The Left's Gospel: Humans Own the World

by Lorna Salzman (October 2015)


"We are as gods, and might as well get good at it" (Stewart Brand)

"..the world originally and essentially belongs to everyone..this common heritage may be divided into property only in ways that the dividers can justify on moral and political grounds..the built world ..is a shared product of human labor and intelligence and its fruits should therefore be distributed justly." ("an egalitarianism for the anthropocene..", Jedediah Purdy, Dissent magazine, fall 2015).

Can anyone detect more than a hair's width difference between these two statements? The former is by the futurist and technophile Stewart Brand.The latter is by Duke law professor Jedediah Purdy.

Put aside the differences now and let's concentrate on the meat of the matter. This is the notion that the world belongs to human beings. Think about that. This is a proposition being seriously proposed, and more importantly, by a leftist, Purdy. Now take this proposition and compare it to those of Peter Kareiva, chief scientist of The Nature Conservancy, who announced that wilderness no longer exists and that humans alone are now in charge and must rescue the earth not because it is a marvel of evolution and life forms but because humans need the "services" of Nature to preserve their way of life (and of course lift the poor out of their poverty and enfranchise them in the industrial/commercial world of unlimited economic growth).

Anyone who blames Republicans, neo-cons, creationists and climate deniers for the sorry state of environmental wisdom is really missing the heavy hitters, the liberals who command media attention, the ones who use their built-in academic podiums to misinform students, those with a gift of gab who get showcased on TV or interviewed on the radio, the ones who become idolized not because their thoughts are new but because they don't rock the boat or ask embarrassing questions or propose ridiculous things like carbon taxes and de-growth.

Purdy is a liberal heavy hitter, having blasted his way into public consciousness as a young university student eons ago. Now he teaches law at Duke University, publishes books and in his latest piece in Dissent manifests a plentiful lack of brains. Other writings of his appear to be, at least superficially, better researched and better reasoned, so it probably seemed logical to Dissent editors to choose him to write on that esoteric subject called environmentalism for their special issue of leftist thought.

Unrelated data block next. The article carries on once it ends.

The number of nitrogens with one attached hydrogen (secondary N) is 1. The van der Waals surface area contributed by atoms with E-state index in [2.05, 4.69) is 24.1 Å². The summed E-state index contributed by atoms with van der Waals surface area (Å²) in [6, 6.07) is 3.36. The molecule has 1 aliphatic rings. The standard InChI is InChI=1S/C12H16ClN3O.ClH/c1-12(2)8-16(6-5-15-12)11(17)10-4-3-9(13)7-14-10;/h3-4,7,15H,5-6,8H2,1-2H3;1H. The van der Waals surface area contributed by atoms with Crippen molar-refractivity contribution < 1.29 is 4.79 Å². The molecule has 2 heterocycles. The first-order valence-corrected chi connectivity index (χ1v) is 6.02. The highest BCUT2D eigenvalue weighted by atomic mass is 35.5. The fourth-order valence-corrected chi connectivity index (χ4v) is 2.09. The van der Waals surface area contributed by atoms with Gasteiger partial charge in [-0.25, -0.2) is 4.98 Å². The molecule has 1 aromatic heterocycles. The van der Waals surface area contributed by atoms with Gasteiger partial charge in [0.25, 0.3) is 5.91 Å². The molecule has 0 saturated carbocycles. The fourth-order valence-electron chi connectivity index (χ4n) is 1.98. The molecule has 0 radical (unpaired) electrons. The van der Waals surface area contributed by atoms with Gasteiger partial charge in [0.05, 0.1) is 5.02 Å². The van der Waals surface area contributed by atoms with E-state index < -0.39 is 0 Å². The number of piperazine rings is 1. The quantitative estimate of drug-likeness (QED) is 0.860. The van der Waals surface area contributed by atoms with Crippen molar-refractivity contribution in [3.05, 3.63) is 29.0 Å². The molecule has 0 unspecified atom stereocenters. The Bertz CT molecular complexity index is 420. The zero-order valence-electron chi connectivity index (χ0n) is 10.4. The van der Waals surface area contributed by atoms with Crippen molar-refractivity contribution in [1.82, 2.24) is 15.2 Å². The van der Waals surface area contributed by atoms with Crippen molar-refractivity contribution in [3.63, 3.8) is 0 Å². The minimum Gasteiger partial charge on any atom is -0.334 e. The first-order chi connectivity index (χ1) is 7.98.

Their choice of Purdy should embarrass them, because it indicates that Dissent itself is completely oblivious to the really serious thinking of many American liberals and progressives who have been involved since the 1960s in thinking and writing about the environment. There are trunkloads of books and journals covering the philosophy, ethics, economics, science and social justice aspects of environmentalism, if one is sincerely interested in digging up the important thinkers on the topic. The best Dissent could do was turn to Purdy. Even a cursory glance at today's media might have led them to Naomi Klein, herself a long-standing leftist and now vigorous activist and writer on climate change and the fate of the earth. And there are many many others (though they do not self-identify as leftists).

So let's go right now to Purdy and see why he is closer to Stewart Brand and Peter Kareiva and the technophiles who look to technology and geoengineering to save us. Off the bat he gives the back of his hand to what used to be called "tree huggers" dismissively. Here is how he opens his piece, with the usual and now tiresome attack on  nature lovers:

“...the movement remains disproportionately white, elite and motivated by romantic attachment to high mountains, old forests, and charismatic animals". ROMANTIC attachment? We are not talking about rhapsodic 19th century poets, Jed. Read your science books. We are talking about biodiversity and the preservation of ecosystems; we are talking about species and systems on which all of human civilization depends. Don't take my word for it; go do some reading and research in ecology. I can give you a good reading list if you want; you obviously have a very short one.

No one should be embarrassed to be part of a white movement, elite or not, any more than blacks should be embarrassed to be part of a black movement like BlackLivesMatter. Blacks didn't start the environmental movement and though they have always been welcome, they decided to stay outside and eschew groups that were not started by or controlled by blacks.

This is not to say that blacks lack an environmental commitment or ecological awareness, but rather that black community leaders have tended to characterize local environmental battles in their communities  as social or racial justice battles. This black separatism is  why most environmental groups are predominantly white.